July 10, 2006


Paige family remembers Satchel (Justice B. Hill, 07/08/2006, MLB.com)

At the table with Robert Paige were his siblings. His sisters Lula, Rita, Caroline and Pam were there. His little brother Warren was at the table as well, and throw in his nephew Michael, and Robert Paige had his father Satchel's present and future at his side.

They were there Saturday for a simple purpose: to celebrate the family patriarch's 100th birthday, and they were there, all of them smartly dressed in white-and-red Monarch jerseys, to offer insight into the iconic life of Satchel Paige, the baseball globetrotter and the most storied name from "black baseball." [...]

[T]hey all said their father and his success as a baseball player had created a comfortable life for them. They wanted for little, and whenever money did get a bit tight, they adjusted. So their father had earned the right, as one of Satchel's grandsons put it, to "supervise."

He also earned the right to live life on his terms. Satchel Paige, who died June 8, 1982, had his likes; he had his dislikes. He was a caring father; he was also energetic, talkative and a natural comedian.

Satchel Paige's time-honored maxims about age prove the latter:

• About age: "Age is a case of mind over matter. If you don't mind, it don't matter."
• Or airplanes: "Airplanes may kill you, but they ain't likely to hurt you."
• Or work: "I ain't ever had a job, I just always played baseball"
• Or character: "Ain't no man can avoid being born average, but there ain't no man got to be common."

Call Satchel Paige a lot of things, but he wasn't average or common. He was special, particularly so to the men and women who called him their father.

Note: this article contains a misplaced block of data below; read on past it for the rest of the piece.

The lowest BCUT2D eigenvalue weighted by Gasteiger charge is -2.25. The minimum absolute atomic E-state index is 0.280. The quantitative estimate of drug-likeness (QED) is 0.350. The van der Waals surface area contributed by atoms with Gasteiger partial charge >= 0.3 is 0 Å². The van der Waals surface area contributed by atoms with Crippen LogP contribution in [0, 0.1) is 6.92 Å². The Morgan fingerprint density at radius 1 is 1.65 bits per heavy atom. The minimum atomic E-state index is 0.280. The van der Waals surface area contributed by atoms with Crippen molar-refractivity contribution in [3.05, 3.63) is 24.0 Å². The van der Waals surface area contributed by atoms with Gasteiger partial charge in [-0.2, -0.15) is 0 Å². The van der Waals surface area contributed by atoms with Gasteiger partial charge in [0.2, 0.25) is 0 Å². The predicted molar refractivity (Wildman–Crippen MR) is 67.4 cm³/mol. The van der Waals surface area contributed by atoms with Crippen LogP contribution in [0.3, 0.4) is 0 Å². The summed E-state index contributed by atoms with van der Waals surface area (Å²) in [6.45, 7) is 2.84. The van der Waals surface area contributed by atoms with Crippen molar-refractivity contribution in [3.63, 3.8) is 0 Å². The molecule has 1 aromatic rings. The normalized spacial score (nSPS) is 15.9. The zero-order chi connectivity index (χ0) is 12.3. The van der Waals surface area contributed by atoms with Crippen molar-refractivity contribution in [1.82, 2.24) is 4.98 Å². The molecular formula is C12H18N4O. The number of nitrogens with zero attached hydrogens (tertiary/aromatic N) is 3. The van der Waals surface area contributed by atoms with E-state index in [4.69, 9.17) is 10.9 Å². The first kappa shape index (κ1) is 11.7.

Now, they'd just love one more dance contest with him. Just one more time of whirling around the dance floor to a Motown or jazz favorite. Even an old Elvis tune would do. Their dad's taste in music didn't fit neatly into a pile anymore than his life did.

They remember that fact well, just as they remember endless stories about the man whose legacy they intend to carry on.

Robert Paige, 54, offered one such story:

His mother needed to go to the grocery store to buy some chicken, so she asked Satchel for some money. All he had was a $100 bill, so he gave it to her. Off she went to the store with Robert in tow.

A short while later, she and Robert returned with the groceries. She took the bags into the kitchen and Robert went to watch TV. A short while later, his father comes into the room.

"Pull the shades back," Satchel told Robert. "He said, 'You know you and your mother went to the store.' I said, 'Yeah, we went to the store.'

"He said, 'You know I gave her $100 bill.' I said, 'OK, you gave her $100 bill.' He said, 'I want you to pull the shades back so I can see the truck that's gonna bring that chicken up in here.' "

Posted by Orrin Judd at July 10, 2006 9:47 AM

Is it true that Satchel played pro baseball 22 years before being named rookie of they year? Also, did he coin the phrase if you didn't know how old you are how old would you be?

I think these came from an old Life magazine interview many years ago.

Posted by: Tom Wall at July 10, 2006 12:55 PM




Posted by: oj at July 10, 2006 12:59 PM